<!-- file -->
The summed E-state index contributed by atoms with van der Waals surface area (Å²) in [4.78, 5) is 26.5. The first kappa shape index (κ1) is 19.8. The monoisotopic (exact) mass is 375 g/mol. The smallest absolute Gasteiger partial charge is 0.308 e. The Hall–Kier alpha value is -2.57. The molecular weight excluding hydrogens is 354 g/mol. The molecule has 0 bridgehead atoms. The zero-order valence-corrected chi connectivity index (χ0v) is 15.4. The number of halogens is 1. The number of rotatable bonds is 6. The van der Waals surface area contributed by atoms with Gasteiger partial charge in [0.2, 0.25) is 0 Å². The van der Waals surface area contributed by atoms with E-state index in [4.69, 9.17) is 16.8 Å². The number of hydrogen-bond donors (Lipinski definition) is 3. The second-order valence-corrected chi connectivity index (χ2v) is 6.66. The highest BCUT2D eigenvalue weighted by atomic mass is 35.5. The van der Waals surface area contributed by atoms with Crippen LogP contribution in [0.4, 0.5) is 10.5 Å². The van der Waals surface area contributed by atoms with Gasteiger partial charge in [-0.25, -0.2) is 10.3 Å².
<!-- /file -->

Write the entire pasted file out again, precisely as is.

The summed E-state index contributed by atoms with van der Waals surface area (Å²) in [4.78, 5) is 26.5. The first kappa shape index (κ1) is 19.8. The monoisotopic (exact) mass is 375 g/mol. The smallest absolute Gasteiger partial charge is 0.308 e. The Hall–Kier alpha value is -2.57. The molecular weight excluding hydrogens is 354 g/mol. The molecule has 0 bridgehead atoms. The zero-order valence-corrected chi connectivity index (χ0v) is 15.4. The number of halogens is 1. The number of rotatable bonds is 6. The van der Waals surface area contributed by atoms with Gasteiger partial charge in [0.2, 0.25) is 0 Å². The van der Waals surface area contributed by atoms with E-state index in [4.69, 9.17) is 16.8 Å². The number of hydrogen-bond donors (Lipinski definition) is 3. The second-order valence-corrected chi connectivity index (χ2v) is 6.66. The highest BCUT2D eigenvalue weighted by atomic mass is 35.5. The van der Waals surface area contributed by atoms with Crippen LogP contribution in [0.4, 0.5) is 10.5 Å². The van der Waals surface area contributed by atoms with Gasteiger partial charge in [-0.25, -0.2) is 10.3 Å².